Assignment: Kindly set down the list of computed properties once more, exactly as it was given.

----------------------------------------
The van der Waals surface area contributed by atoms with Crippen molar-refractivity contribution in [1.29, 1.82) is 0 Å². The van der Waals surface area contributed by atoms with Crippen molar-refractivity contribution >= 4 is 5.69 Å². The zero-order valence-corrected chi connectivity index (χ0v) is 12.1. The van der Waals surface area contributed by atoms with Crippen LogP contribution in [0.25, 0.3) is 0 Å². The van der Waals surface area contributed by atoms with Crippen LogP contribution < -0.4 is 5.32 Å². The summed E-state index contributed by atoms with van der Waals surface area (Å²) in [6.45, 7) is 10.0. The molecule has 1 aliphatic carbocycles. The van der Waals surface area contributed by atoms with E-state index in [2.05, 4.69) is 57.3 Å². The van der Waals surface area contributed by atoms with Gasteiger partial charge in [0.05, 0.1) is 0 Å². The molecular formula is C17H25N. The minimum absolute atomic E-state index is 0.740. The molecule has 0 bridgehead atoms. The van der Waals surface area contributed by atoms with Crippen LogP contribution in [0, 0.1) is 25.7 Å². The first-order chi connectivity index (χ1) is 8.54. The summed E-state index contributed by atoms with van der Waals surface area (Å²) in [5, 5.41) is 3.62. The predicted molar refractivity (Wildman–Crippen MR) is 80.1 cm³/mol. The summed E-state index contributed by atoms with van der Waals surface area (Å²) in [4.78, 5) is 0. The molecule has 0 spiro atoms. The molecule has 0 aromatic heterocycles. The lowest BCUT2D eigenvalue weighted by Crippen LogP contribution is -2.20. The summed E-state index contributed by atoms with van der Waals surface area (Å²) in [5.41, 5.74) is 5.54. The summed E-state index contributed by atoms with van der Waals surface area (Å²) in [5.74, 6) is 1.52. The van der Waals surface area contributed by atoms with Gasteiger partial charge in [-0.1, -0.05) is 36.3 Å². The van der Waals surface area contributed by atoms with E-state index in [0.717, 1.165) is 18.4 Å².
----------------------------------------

The van der Waals surface area contributed by atoms with Crippen molar-refractivity contribution in [1.29, 1.82) is 0 Å². The van der Waals surface area contributed by atoms with Crippen molar-refractivity contribution >= 4 is 5.69 Å². The zero-order valence-corrected chi connectivity index (χ0v) is 12.1. The van der Waals surface area contributed by atoms with Crippen LogP contribution in [0.25, 0.3) is 0 Å². The van der Waals surface area contributed by atoms with Crippen LogP contribution < -0.4 is 5.32 Å². The summed E-state index contributed by atoms with van der Waals surface area (Å²) in [6.45, 7) is 10.0. The molecule has 1 aliphatic carbocycles. The van der Waals surface area contributed by atoms with E-state index in [2.05, 4.69) is 57.3 Å². The van der Waals surface area contributed by atoms with Gasteiger partial charge in [0.05, 0.1) is 0 Å². The molecular formula is C17H25N. The minimum absolute atomic E-state index is 0.740. The molecule has 0 bridgehead atoms. The van der Waals surface area contributed by atoms with Crippen LogP contribution in [0, 0.1) is 25.7 Å². The first-order chi connectivity index (χ1) is 8.54. The summed E-state index contributed by atoms with van der Waals surface area (Å²) in [5, 5.41) is 3.62. The predicted molar refractivity (Wildman–Crippen MR) is 80.1 cm³/mol. The summed E-state index contributed by atoms with van der Waals surface area (Å²) in [4.78, 5) is 0. The molecule has 0 spiro atoms. The molecule has 0 aromatic heterocycles. The lowest BCUT2D eigenvalue weighted by Crippen LogP contribution is -2.20. The summed E-state index contributed by atoms with van der Waals surface area (Å²) in [5.41, 5.74) is 5.54. The summed E-state index contributed by atoms with van der Waals surface area (Å²) in [5.74, 6) is 1.52. The van der Waals surface area contributed by atoms with Gasteiger partial charge in [-0.1, -0.05) is 36.3 Å². The van der Waals surface area contributed by atoms with E-state index in [0.717, 1.165) is 18.4 Å².